Given Canada’s bountiful lakes and rivers, it's no surprise that Creighton and his friends took advantage of the natural freeze to enjoy winter sports. In a modern stadium, though, skilled technicians combine under-ice refrigeration systems, environmental controls, cutting-edge refrigerants, and ponderous resurfacing vehicles to produce and manage the ice.
In its liquid state, water molecules jostle around as the bonds between them constantly break and re-form. As water cools, these molecules slow and the bonds stabilize. Around 0 °C, they become rigid, initiating the change from liquid to solid.
In nature, frozen water takes on an array of irregular structures, including snow, icebergs, hail, and icicles, depending on conditions. That variability won’t do for a rink, which must have a level, low-friction surface perfect for a fast puck and efficient skating. Making that takes more than just cooling down a pool of water. Rinks use a sophisticated system that sprays ultrathin layers of water on a bed of sand or concrete embedded with cooling pipes filled with refrigerant. The layers are frozen, one-by-one, stacking up to a smooth playing surface measuring between one inch and one-and-a-half inches thick.
An ice hockey player's ability to skate relies on a key feature of ice: its slipperiness. This comes from a quasi-liquid layer on the ice surface that reduces friction with the skate.
Credit: Davide Donadio/University of California, Davis
Water molecules in ice crystals form three hydrogen-bonding interactions with their neighbors, which hold them securely together. However, at temperatures close to the melting point, these interactions weaken in the top two layers of water molecules.
Credit: J. Phys. Chem. Lett. 2018, DOI: 10.1021/acs.jpclett.8b01188
The water molecules in the top layers become mobile and are able to tumble and roll across the surface of the ice. The layers of mobile water molecules provide a smooth and lubricated surface over which ice skates slide easily. Recently, teams in the Netherlands and Germany found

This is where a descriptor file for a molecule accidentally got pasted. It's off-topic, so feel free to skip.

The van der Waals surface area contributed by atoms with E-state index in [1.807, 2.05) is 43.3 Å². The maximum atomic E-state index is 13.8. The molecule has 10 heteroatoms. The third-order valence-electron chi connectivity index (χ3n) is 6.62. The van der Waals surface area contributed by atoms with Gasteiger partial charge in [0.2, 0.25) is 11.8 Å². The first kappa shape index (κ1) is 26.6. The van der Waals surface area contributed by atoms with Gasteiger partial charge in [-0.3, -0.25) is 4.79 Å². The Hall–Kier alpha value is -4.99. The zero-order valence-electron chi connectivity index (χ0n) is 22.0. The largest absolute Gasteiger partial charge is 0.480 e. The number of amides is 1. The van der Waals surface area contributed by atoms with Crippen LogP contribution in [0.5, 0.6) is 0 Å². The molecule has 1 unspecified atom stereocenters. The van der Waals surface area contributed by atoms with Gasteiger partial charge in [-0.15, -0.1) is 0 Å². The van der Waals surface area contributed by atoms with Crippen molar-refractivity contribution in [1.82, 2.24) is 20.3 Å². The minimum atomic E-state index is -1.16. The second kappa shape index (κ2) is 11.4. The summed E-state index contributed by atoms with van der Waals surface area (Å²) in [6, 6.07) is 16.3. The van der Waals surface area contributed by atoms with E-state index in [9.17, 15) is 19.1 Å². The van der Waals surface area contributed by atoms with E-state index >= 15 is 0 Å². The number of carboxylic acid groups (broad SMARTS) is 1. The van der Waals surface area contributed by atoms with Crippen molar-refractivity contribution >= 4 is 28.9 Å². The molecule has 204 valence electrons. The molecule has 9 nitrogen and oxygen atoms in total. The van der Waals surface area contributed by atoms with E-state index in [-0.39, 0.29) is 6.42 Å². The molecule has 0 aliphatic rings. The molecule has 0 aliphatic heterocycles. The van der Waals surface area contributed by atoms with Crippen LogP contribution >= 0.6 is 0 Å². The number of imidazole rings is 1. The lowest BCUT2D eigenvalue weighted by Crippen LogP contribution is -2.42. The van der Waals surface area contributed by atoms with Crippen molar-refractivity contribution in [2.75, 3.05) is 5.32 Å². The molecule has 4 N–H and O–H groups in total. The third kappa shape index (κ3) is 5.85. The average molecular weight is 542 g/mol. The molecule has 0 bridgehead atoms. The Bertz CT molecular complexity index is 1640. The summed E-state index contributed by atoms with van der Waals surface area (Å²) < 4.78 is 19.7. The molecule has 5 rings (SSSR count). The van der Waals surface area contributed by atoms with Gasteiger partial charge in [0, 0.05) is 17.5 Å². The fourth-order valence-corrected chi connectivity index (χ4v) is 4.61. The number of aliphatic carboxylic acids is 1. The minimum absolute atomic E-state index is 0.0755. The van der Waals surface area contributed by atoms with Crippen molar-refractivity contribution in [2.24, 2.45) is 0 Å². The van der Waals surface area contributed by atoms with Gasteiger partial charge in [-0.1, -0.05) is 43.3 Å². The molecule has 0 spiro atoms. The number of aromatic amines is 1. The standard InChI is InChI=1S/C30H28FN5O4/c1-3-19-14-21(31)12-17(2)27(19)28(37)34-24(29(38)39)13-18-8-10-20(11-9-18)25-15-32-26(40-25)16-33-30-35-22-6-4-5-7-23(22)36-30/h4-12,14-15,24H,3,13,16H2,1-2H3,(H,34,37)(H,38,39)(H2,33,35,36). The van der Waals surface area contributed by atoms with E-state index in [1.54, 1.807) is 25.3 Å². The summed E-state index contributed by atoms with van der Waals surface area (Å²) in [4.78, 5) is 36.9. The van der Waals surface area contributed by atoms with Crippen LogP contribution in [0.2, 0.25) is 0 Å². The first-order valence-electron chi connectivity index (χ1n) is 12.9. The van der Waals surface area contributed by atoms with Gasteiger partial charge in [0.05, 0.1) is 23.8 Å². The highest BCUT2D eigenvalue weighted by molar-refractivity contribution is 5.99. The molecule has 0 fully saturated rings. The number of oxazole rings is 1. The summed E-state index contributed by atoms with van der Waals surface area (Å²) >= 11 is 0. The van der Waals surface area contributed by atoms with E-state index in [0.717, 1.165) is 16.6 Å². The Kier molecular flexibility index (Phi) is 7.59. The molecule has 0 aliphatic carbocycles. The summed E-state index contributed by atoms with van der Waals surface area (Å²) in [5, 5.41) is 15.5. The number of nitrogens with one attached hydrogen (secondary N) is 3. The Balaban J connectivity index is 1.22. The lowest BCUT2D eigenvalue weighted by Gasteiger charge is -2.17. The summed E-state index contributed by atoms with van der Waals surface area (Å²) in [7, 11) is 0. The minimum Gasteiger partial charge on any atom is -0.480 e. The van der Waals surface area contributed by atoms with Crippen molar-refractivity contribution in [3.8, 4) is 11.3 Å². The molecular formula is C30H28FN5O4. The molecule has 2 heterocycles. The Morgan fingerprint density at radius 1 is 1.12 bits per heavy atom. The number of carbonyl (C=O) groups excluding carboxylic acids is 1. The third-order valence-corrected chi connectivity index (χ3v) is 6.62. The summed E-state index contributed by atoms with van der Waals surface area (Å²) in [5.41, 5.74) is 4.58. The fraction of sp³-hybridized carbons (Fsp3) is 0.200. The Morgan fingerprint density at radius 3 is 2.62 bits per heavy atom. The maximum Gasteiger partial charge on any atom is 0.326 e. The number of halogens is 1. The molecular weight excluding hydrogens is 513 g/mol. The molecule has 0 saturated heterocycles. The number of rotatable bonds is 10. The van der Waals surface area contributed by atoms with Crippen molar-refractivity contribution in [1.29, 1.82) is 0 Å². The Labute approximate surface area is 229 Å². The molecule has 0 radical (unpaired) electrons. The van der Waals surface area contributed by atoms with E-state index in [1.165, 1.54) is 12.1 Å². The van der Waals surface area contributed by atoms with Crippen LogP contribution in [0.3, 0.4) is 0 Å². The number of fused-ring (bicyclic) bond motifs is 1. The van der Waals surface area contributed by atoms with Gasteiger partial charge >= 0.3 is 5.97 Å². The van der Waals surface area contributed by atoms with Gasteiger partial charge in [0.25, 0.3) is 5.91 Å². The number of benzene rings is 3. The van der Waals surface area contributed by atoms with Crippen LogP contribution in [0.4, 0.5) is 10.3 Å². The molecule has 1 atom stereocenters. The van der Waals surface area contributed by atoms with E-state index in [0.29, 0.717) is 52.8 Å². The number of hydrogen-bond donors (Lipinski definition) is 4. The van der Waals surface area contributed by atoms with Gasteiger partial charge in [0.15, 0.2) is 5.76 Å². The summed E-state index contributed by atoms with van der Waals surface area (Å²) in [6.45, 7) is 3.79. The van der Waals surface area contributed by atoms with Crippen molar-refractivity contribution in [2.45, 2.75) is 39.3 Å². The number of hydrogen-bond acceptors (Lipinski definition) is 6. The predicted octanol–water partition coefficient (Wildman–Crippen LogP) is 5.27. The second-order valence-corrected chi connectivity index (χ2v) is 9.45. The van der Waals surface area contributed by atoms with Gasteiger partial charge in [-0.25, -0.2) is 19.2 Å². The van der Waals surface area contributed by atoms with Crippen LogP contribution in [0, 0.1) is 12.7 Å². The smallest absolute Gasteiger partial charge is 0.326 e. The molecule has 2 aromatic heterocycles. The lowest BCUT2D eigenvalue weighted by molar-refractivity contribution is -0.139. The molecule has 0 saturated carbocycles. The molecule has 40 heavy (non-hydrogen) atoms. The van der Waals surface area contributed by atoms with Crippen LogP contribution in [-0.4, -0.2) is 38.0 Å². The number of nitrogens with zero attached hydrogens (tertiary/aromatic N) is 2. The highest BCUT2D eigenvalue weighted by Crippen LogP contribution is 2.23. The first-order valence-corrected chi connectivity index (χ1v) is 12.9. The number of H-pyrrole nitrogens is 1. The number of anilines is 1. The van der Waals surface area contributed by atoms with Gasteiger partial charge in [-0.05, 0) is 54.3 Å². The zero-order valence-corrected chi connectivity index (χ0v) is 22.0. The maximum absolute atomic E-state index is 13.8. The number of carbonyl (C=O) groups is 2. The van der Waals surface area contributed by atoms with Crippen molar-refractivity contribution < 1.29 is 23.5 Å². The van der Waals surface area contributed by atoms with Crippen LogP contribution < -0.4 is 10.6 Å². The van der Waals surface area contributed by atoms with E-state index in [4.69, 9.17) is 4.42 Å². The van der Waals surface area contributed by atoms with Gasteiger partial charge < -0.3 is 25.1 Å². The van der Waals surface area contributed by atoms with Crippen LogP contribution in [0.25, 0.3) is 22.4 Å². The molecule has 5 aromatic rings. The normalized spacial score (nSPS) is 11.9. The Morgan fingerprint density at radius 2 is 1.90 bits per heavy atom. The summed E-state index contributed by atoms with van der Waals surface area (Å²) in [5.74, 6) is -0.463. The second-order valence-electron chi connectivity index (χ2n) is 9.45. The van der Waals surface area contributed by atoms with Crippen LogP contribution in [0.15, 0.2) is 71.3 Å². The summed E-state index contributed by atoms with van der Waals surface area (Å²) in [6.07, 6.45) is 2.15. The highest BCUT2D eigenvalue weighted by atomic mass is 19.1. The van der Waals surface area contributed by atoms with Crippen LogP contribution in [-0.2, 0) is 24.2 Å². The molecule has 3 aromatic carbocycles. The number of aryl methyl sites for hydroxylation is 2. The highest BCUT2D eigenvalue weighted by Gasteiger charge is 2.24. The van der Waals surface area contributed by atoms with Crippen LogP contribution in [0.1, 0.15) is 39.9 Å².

that the optimal temperature for sliding on ice is about −7 °C. Indeed, that's the temperature at which most skating rinks are kept to provide the fastest skating.
Even the water itself is engineered. “Some arenas, including the NHL buildings, process their water in special ways,” says Kelly McMillen, an engineer at Zamboni Co. The rinks want to control the amounts of total dissolved solids in the water, such as minerals and salts, and use processes such as deionization and filtration to achieve the desired levels. Harvested rainwater, used at rinks such as the Abbotsford Entertainment and Sports Centre in Canada, has a low mineral content, whereas the mineral content of water from lakes or the ground varies widely. The higher the number of mineral particles in the ice, the greater the friction between surface and blade; more friction equals less speed.
“The most common water treatment method in the ice rink industry is reverse osmosis to control water hardness,” explains Jeff Theiler, chief operating officer at the U.S. Ice Rink Association. “The main impurities that we want to minimize are calcium and magnesium.” He adds that the harder water lowers water’s freezing temperature and creates a less dense ice, which lead to higher costs.
No matter how good the water and resulting ice is, it won't stay smooth for long. “Over the course of play, the skates are cutting into the ice,” explains Noce, who has been fascinated by the ice-making process since he was a kid. “You're scarring it.”
Rutted ice slows play and needs to be resurfaced. Originally, to clear the shavings left by passing skates, workers resurfaced the ice with shovels, then covered it with fresh water from a hose. This filled in the grooves and marks left by the charging skaters, making the top layer of ice smooth again. That whole process, then lasting over an hour, is now repeated four times per NHL game and is carried out by modern machines that repair the ice in minutes.
Frank Zamboni gets the thanks for that. An engineer, Zamboni, patented his eponymous vehicle in 1949. The Zamboni® machine creates a smooth surface in three steps that all happen as the machine glides over the ice. First, it shaves the ice and collects the shavings. Next, it washes the top layer of the ice and vacuums up the dirty water. Finally, it lays down a fresh layer of warm water and smooths it out. (Warm water contains fewer impurities—which produce distorted ice with greater friction—than cold water.)
The much-loved Zamboni® machine has taken on the role of mascot in many arenas, McMillen says, adding that the contrast between the machine's slow movements and the speed of hockey appeals to spectators. “It's amazing to see people mesmerized by the resurfacing process,” he says.